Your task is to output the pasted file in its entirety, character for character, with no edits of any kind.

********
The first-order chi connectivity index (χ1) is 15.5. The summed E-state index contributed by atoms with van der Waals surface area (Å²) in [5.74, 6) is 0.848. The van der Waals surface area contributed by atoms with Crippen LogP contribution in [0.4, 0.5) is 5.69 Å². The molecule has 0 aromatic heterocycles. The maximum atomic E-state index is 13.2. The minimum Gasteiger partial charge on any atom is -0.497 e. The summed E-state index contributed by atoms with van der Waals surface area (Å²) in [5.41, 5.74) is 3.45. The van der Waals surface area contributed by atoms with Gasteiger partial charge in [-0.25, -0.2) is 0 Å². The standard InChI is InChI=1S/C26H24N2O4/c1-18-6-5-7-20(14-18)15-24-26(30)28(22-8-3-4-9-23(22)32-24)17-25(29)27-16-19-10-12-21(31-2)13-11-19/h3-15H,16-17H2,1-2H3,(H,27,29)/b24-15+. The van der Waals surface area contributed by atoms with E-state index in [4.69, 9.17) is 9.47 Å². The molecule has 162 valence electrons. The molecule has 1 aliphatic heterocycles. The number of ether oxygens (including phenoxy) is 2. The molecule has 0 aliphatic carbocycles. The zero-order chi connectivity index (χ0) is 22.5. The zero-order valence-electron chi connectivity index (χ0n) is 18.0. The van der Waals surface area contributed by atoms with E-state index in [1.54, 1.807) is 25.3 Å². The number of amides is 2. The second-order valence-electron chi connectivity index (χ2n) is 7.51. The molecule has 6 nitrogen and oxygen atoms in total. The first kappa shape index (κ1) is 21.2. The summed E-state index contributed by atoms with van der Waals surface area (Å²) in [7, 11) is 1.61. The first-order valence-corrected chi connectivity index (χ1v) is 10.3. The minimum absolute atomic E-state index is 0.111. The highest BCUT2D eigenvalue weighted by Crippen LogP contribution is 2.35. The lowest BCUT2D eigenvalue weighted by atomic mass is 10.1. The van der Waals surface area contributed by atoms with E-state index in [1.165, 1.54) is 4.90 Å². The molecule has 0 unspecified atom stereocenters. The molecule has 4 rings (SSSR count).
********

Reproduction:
The first-order chi connectivity index (χ1) is 15.5. The summed E-state index contributed by atoms with van der Waals surface area (Å²) in [5.74, 6) is 0.848. The van der Waals surface area contributed by atoms with Crippen LogP contribution in [0.4, 0.5) is 5.69 Å². The molecule has 0 aromatic heterocycles. The maximum atomic E-state index is 13.2. The minimum Gasteiger partial charge on any atom is -0.497 e. The summed E-state index contributed by atoms with van der Waals surface area (Å²) in [5.41, 5.74) is 3.45. The van der Waals surface area contributed by atoms with Gasteiger partial charge in [-0.25, -0.2) is 0 Å². The standard InChI is InChI=1S/C26H24N2O4/c1-18-6-5-7-20(14-18)15-24-26(30)28(22-8-3-4-9-23(22)32-24)17-25(29)27-16-19-10-12-21(31-2)13-11-19/h3-15H,16-17H2,1-2H3,(H,27,29)/b24-15+. The van der Waals surface area contributed by atoms with E-state index in [4.69, 9.17) is 9.47 Å². The molecule has 162 valence electrons. The molecule has 1 aliphatic heterocycles. The number of ether oxygens (including phenoxy) is 2. The molecule has 0 aliphatic carbocycles. The zero-order chi connectivity index (χ0) is 22.5. The zero-order valence-electron chi connectivity index (χ0n) is 18.0. The van der Waals surface area contributed by atoms with E-state index in [1.54, 1.807) is 25.3 Å². The number of amides is 2. The second-order valence-electron chi connectivity index (χ2n) is 7.51. The molecule has 6 nitrogen and oxygen atoms in total. The first kappa shape index (κ1) is 21.2. The summed E-state index contributed by atoms with van der Waals surface area (Å²) in [7, 11) is 1.61. The first-order valence-corrected chi connectivity index (χ1v) is 10.3. The minimum absolute atomic E-state index is 0.111. The highest BCUT2D eigenvalue weighted by Crippen LogP contribution is 2.35. The lowest BCUT2D eigenvalue weighted by atomic mass is 10.1. The van der Waals surface area contributed by atoms with E-state index in [1.165, 1.54) is 4.90 Å². The molecule has 0 unspecified atom stereocenters. The molecule has 4 rings (SSSR count).